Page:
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Venkatesh's 'Gang Leader for a Day' is startling nonfiction

By Liam Julian, Special to the Times
Published February 8, 2008


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Gang Leader for a Day: A Rogue Sociologist Takes to the Streets
By Sudhir Venkatesh
Penguin Press, 320 pages, $25.95 

- - -

The plots and characters of television programs such as The Sopranos and The Wire traffic in shades of moral gray, which is why the shows are both so compelling and distressing. It is much the same with Sudhir Venkatesh's Gang Leader for a Day.

Venkatesh arrives at the University of Chicago in 1989, a fresh young graduate student in sociology. He's fascinated by the palpitating Windy City neighborhoods, the patchwork of ethnic enclaves that make his new home so vibrant, but dismayed that most of his sociology work takes place inside the library, all textbooks and numbers and mathematical formulas.

So Venkatesh decides to pursue his own line of sociological investigation, which takes him to the low-income housing projects near campus.

His initial foray offers mixed returns. Armed with only his textbooks and a clipboard, he's captured in a project stairwell by gangsters who hold him hostage, accuse him of spying for a rival gang and contemplate the best way to kill him. Not an auspicious beginning.

But it is during Venkatesh's stairwell imprisonment that he first meets J.T., the gang leader who becomes the subject of his research and with whom he will spend a significant portion of the next decade.

J.T. is a study in contradictions. He's college educated, but he lives in the projects. He's young and ambitious and smart, but he lives in the projects. He's close to his family, he's well-known in the community, he sponsors charity basketball games and lends money to his neighbors and talks about the importance of education and schooling and hard work - but he's also the leader of a violent criminal enterprise that sells monumental amounts of crack cocaine.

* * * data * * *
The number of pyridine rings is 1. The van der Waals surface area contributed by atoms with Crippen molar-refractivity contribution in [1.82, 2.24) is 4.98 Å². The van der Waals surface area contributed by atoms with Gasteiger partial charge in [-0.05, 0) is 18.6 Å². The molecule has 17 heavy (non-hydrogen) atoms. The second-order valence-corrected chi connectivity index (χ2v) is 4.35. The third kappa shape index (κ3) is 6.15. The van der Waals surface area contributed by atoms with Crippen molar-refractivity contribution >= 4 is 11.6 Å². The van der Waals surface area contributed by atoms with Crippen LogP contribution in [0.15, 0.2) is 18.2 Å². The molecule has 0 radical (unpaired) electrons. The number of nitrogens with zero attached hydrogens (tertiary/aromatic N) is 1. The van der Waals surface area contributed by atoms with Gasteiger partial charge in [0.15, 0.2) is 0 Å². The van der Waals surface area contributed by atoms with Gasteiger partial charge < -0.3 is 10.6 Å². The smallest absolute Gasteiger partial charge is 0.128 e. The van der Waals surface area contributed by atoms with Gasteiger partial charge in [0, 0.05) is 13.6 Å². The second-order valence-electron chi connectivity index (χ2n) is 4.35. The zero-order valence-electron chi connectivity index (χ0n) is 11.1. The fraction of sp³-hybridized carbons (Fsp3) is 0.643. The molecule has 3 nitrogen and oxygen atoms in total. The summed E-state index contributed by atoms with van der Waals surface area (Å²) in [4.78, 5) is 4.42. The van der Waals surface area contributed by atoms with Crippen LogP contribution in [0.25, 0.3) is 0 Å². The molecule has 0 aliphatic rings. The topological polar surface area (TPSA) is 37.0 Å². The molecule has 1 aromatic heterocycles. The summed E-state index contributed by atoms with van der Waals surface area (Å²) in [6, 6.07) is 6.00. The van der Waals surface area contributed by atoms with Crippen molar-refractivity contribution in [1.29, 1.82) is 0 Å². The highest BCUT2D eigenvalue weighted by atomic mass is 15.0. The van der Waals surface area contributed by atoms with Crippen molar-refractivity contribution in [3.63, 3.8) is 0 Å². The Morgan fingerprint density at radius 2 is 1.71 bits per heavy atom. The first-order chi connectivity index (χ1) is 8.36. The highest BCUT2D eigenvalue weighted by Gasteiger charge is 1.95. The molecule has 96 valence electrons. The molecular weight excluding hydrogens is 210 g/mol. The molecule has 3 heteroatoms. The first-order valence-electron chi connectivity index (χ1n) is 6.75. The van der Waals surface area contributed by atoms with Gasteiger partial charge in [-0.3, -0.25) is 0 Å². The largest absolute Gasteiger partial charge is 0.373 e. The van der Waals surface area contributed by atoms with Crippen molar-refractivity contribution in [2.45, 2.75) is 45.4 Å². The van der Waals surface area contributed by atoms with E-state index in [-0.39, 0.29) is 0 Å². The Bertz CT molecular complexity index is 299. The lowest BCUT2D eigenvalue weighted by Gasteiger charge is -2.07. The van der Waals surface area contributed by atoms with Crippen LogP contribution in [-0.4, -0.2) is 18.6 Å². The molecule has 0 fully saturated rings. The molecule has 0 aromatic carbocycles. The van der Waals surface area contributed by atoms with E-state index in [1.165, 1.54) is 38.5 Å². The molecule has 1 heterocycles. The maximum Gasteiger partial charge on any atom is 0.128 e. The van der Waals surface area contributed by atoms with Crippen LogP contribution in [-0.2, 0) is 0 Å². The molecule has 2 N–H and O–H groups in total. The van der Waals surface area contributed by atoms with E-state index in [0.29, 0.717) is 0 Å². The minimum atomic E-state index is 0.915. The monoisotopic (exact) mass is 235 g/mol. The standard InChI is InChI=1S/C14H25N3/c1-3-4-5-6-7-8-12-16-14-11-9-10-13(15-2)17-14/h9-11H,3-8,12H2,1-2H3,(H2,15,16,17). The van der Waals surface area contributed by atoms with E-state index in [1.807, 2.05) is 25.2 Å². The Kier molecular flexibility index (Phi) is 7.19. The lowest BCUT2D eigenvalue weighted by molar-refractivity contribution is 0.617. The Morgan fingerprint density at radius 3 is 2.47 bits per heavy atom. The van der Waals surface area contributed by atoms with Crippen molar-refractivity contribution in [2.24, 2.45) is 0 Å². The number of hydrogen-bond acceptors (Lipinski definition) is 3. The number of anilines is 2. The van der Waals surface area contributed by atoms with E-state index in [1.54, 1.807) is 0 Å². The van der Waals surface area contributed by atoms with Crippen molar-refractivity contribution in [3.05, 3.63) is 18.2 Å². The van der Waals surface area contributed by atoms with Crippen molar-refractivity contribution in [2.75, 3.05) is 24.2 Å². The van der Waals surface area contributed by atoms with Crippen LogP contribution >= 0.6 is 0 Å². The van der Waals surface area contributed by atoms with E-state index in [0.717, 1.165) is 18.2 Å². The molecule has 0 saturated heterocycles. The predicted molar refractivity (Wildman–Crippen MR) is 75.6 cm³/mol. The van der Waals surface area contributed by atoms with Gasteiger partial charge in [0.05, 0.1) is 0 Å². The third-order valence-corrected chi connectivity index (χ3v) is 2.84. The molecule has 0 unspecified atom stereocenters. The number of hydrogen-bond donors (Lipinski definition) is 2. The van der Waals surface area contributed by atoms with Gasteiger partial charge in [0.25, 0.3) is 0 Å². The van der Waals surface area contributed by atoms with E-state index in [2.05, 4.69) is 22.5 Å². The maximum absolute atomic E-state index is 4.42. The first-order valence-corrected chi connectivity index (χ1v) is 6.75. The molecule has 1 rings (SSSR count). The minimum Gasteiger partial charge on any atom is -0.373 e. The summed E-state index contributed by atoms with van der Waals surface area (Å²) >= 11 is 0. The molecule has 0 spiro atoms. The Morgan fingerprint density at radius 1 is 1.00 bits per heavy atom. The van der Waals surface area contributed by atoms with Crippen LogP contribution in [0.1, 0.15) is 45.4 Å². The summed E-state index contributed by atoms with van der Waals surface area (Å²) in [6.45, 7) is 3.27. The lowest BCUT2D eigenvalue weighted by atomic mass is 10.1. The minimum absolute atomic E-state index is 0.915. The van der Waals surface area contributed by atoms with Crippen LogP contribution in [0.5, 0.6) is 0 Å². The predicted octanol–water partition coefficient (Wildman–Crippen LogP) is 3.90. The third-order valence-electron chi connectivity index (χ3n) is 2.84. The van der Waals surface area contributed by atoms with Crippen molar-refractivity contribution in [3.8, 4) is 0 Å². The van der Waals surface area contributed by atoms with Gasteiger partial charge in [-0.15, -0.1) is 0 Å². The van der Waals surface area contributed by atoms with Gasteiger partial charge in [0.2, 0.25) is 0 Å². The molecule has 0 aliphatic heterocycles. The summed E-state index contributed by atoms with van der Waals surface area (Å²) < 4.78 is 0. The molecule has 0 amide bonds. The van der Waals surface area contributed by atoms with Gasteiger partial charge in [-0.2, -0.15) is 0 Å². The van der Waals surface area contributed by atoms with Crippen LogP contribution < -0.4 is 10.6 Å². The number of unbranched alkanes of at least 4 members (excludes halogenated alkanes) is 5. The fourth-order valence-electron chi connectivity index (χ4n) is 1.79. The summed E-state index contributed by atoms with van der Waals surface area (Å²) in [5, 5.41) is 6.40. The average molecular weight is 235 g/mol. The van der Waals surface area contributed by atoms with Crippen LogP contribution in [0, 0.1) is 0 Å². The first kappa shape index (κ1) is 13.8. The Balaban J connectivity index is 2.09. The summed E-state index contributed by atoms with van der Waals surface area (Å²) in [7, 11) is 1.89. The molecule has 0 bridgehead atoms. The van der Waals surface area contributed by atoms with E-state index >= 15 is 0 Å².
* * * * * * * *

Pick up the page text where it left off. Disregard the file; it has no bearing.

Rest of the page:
Venkatesh notices the discord almost immediately. In the stairwell, J.T. asks him about his sociology classes and even peruses his clipboard survey (Question 1: "How does it feel to be black and poor?").

"You ain't going to learn s--- with this thing," J.T. tells Venkatesh dismissively. "With people like us, you should hang out, get to know what they do, how they do it."

A crack dealer offering advice on sociological field research is odd, but J.T. doesn't consider himself a lowlife criminal; he is, he likes to say, a business manager.

It is not an untrue description. J.T.'s crack distribution system in the notorious Robert Taylor Homes is structured much like any large company. Mid-level managers such as J.T. carry out the directives of a citywide gang "Board of Directors," while also overseeing hundreds of employees: foot soldiers, dealers and others. Venkatesh tags along and records the activities.

It is too easy, though, to allow J.T.'s intellectual capacity, his statements about improving the community and his business-minded ways to shroud his less appealing characteristics. But Venkatesh, an admittedly naive college kid at the time, allows this to happen.

J.T. brutally beats an elderly man who has the gall to challenge his authority; Venkatesh watches, and is disgusted by it. "I would see more beatings, perhaps even fatal incidents. I still felt exhilarated by my access to J.T.'s gang," he writes, "but I was also starting to feel shame."

Yet this shame never causes Venkatesh to seriously consider his complicity in morally bankrupt activities. He helps ambush a man in the project stairwell and kicks him in the stomach. After Venkatesh surveys project residents about their finances (J.T.'s suggestion), the gang leader uses the data to determine which residents are stealing money and which are not paying him their financial tributes. He then metes out violent justice to those who crossed him. And, as the title of the book makes clear, the graduate student actually runs the gang for a day.

Venkatesh's story illuminates. It is gripping. But it is at base simply a tale of manipulation. The graduate student furthers his academic studies by taking advantage of the gang leader's ego, and the gang leader garners information by capitalizing on the graduate student's gullibility.

In the end, Robert Taylor is shut down, J.T. loses his drug business, and Venkatesh is shoving off to teach at Columbia. As the two sip beers in the projects and say their goodbyes, one wonders what good, if any, has really been accomplished here.

Liam Julian is a St. Petersburg native and a research fellow at Stanford University's Hoover Institution.

 

[Last modified February 6, 2008, 19:02:22]


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